# Automatically triggering standard spaceship controls to stop its motion

I have been working on a 2D top-down space strategy/shooting game. Right now it is only in the prototyping stage (I have gotten basic movement) but now I am trying to write a function that will stop the ship based on it's velocity. This is being written in Lua, using the Love2D engine.

My code is as follows (note- object.dx is the x-velocity, object.dy is the y-velocity, object.acc is the acceleration, and object.r is the rotation in radians):

function stopMoving(object, dt)
local targetr = math.atan2(object.dy, object.dx)
if targetr == object.r + math.pi then
local currentspeed = math.sqrt(object.dx*object.dx+object.dy*object.dy)
if currentspeed ~= 0 then
object.dx = object.dx + object.acc*dt*math.cos(object.r)
object.dy = object.dy + object.acc*dt*math.sin(object.r)
end
else
if (targetr - object.r) >= math.pi then
object.r = object.r - object.turnspeed*dt
else
object.r = object.r + object.turnspeed*dt
end
end
end


It is implemented in the update function as:

if love.keyboard.isDown("backspace") then
stopMoving(player, dt)
end


The problem is that when I am holding down backspace, it spins the player clockwise (though I am trying to have it go the direction that would be the most efficient at getting to the angle it would have to be) and then it never starts to accelerate the player in the direction opposite to it's velocity.

What should I change in this code to get that to work?

EDIT :

I'm not trying to just stop the player in place, I'm trying to get it to use it's normal commands to neutralize it's existing velocity.

I also changed math.atan to math.atan2, apparently it's better. I noticed no difference when running it, though.

• Why not just player.dx=0 player.dy=0? – Anko Dec 31 '12 at 9:03
• Because I'm not trying to tell it to just stop in place, I want it to use the ship's normal abilities in movement to cancel out it's motion. I'm going to edit the question to reflect this. – PixelArtDragon Dec 31 '12 at 15:46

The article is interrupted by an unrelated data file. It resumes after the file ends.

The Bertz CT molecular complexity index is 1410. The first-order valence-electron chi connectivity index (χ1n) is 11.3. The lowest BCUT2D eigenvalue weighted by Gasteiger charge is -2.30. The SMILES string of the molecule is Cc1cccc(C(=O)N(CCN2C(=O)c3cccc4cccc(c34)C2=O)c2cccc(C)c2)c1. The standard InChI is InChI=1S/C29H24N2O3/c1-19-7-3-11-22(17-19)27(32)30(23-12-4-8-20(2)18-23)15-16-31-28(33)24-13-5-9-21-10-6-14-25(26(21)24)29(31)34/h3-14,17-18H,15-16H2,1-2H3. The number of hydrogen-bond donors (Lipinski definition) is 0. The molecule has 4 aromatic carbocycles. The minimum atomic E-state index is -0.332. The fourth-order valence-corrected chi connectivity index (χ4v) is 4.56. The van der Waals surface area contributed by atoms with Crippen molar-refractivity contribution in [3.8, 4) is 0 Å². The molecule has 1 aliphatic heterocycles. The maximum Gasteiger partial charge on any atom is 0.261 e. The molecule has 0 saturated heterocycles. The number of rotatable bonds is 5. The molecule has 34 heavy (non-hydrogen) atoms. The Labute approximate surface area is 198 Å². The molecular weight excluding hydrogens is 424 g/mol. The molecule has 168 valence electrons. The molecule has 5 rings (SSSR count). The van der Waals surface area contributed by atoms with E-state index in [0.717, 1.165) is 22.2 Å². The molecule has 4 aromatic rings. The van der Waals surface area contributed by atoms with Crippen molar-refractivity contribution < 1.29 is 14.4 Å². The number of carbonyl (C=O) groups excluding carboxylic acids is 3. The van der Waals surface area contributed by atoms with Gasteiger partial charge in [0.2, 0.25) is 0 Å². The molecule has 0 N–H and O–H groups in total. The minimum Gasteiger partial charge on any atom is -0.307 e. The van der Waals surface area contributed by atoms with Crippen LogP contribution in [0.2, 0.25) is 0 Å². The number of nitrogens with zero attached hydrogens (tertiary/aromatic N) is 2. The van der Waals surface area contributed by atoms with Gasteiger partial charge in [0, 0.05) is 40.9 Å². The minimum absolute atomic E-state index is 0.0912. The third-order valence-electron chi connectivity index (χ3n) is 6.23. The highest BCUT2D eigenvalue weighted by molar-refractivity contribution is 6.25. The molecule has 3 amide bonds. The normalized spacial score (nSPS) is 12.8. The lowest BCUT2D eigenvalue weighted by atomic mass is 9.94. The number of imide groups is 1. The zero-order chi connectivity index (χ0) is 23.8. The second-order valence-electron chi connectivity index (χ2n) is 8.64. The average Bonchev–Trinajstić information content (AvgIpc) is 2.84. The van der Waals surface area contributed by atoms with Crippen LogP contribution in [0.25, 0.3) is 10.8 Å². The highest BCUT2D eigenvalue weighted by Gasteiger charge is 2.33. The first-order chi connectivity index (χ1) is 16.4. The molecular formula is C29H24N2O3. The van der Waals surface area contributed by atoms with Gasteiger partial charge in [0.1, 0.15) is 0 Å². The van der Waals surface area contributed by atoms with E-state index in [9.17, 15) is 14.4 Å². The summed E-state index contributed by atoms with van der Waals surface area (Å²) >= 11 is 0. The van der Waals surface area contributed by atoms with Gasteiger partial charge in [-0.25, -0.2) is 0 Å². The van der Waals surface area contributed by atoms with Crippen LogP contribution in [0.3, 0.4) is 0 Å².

• What are the "normal abilities" of the ship? – Anko Jan 3 '13 at 1:16
• Turning left and right, accelerating and decelerating (accelerates in the opposite direction). Decelerating is half as powerful as accelerating. – PixelArtDragon Jan 3 '13 at 2:35
• Ok. Next, I don't understand your rotation comparisons: In the first (targetr == object.r + math.pi), why are you adding pi? In the second ((targetr - object.r) >= 2*math.pi), why are you comparing the value to a full circle (2*pi) instead of 0? Consider commenting your code. It's a good habit to get into, because it makes your intention clearer! – Anko Jan 3 '13 at 5:06

I would strenuously urge you to give the player's ship retro-rockets to be used during braking.

You really need to do that, because the alternative is for the computer to take over and automatically turn the ship to face away from its direction of travel whenever it decides that the player should stop. That'll be intensely annoying to the player, having their ship start turning every time they take their fingers off the controls.

But with that said, the code to do so (say, for AI-controlled ships) would basically consist of a two-stage process; first the ship would try to turn to face away from its direction of travel. And once it's facing far enough away from its direction-of-travel, it thrusts to counteract its velocity, thrusting harder the more directly away from its direction of travel it might be. Commented pseudocode (which assumes that angles are expressed in radians) follows:

float pi = 3.141593;
float two_pi = pi * 2.0;
float half_pi = pi / 2.0;

void do_stop()
{
// These are the values which we'll calculate.  We can then
// use these values as if they were controller inputs.

outval float steer, thrust;

float angle_of_travel = atan2f(object.dy,object.dx);
float angle_of_desired_braking = atan2f(-object.dy,-object.dx);
float angle_of_facing = object.r;

// Now calculate how many radians between the direction we're